This update is the sixth in a series of regular updates on the state of the project.

Only changes that have been accepted and merged in Mobile NixOS are chronicled here. There’s always more work currently in-progress.

Notable changes

11 PRs were merged during the month. Not an exciting month with fun and visible progress, but let’s point out interesting changes

Device specific website pages

The Devices List section is now formatted as a table, and links to one page per device.

This page can contain device-specific notes, and generally contains generic instructions depending on the device type. The side-bar uses generated content, but the page will use the README.adoc file when found in the device directory.

All of this is part of PR #120.

Supported way to include from system configuration

In PR #123 a supported way to include a device configuration to the system configuration was added. The Getting Started page explains the details.

This is useful when combined with the next higlighted changes. The device specific configuration doesn’t have to be handled by the end-user, the Mobile NixOS configuration handles it.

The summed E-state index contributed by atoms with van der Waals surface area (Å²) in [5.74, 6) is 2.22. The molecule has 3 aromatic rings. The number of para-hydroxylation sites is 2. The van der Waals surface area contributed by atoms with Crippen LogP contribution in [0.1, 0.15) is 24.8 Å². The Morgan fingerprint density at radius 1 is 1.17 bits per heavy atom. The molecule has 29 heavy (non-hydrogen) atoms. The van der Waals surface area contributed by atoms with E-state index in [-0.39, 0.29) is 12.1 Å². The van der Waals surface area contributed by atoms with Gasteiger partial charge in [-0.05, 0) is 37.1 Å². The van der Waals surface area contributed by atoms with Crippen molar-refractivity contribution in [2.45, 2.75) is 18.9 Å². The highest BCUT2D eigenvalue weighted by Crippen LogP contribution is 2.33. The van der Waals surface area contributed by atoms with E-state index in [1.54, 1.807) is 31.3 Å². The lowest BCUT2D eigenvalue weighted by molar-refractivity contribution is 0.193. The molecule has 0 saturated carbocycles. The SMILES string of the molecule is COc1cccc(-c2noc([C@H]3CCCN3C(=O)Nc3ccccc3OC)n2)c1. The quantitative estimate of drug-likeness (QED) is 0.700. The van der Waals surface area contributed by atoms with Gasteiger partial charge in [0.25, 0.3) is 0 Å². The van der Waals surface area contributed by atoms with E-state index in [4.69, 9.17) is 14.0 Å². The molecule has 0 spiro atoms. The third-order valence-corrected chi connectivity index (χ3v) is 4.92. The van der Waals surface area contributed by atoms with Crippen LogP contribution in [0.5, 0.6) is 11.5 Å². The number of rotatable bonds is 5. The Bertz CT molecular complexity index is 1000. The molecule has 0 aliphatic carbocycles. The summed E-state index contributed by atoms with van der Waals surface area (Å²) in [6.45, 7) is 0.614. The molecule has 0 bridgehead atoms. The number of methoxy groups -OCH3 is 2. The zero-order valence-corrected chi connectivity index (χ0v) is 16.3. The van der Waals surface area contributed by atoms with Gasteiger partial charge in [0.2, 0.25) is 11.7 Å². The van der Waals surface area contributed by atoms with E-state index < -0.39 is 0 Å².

PR #126 adds support for WCNSS WLAN in Mobile NixOS, while enabling it for the only device that supports it.

This is the simplest Wi-Fi setup for Qualcomm-based hardware. Sadly, for other devices it’s much more involved.

Though, this does mean that we now have Wi-Fi support for one more device!

Bonus change: Buried in that same PR, we now use boot.initrd.enable = false rather than using isContainer. This fixes a couple of weird and annoying issues with the running system.

Device-specific polishing

These start implementing some polishing, in what I hope becomes the gold standard for device ports.

First, we configure the LEDs so the Linux kernel controls it during boot (z00t, oneplus3). This provides a tangible proof to the end-user that the kernel is currently in control and running.

Then, for asus-z00t, some kernel cleanup patches have been added. The first kind of change is to remove idiotic behaviour from the OEM kernel, like trampling over the kernel module load path. The second is more subtle, but welcomed when reading dmesg: reduce the useless logging present in some modules. The amount of logging is useless.

Finally, for oneplus-oneplus3, there’s a quirk to fix USB OTG support during boot. I don’t think any other device will need it, from a quick glance, but it’s still a good example of how to implement a quirk.


No new port were made in April. There is still a total of 11 devices you can build for.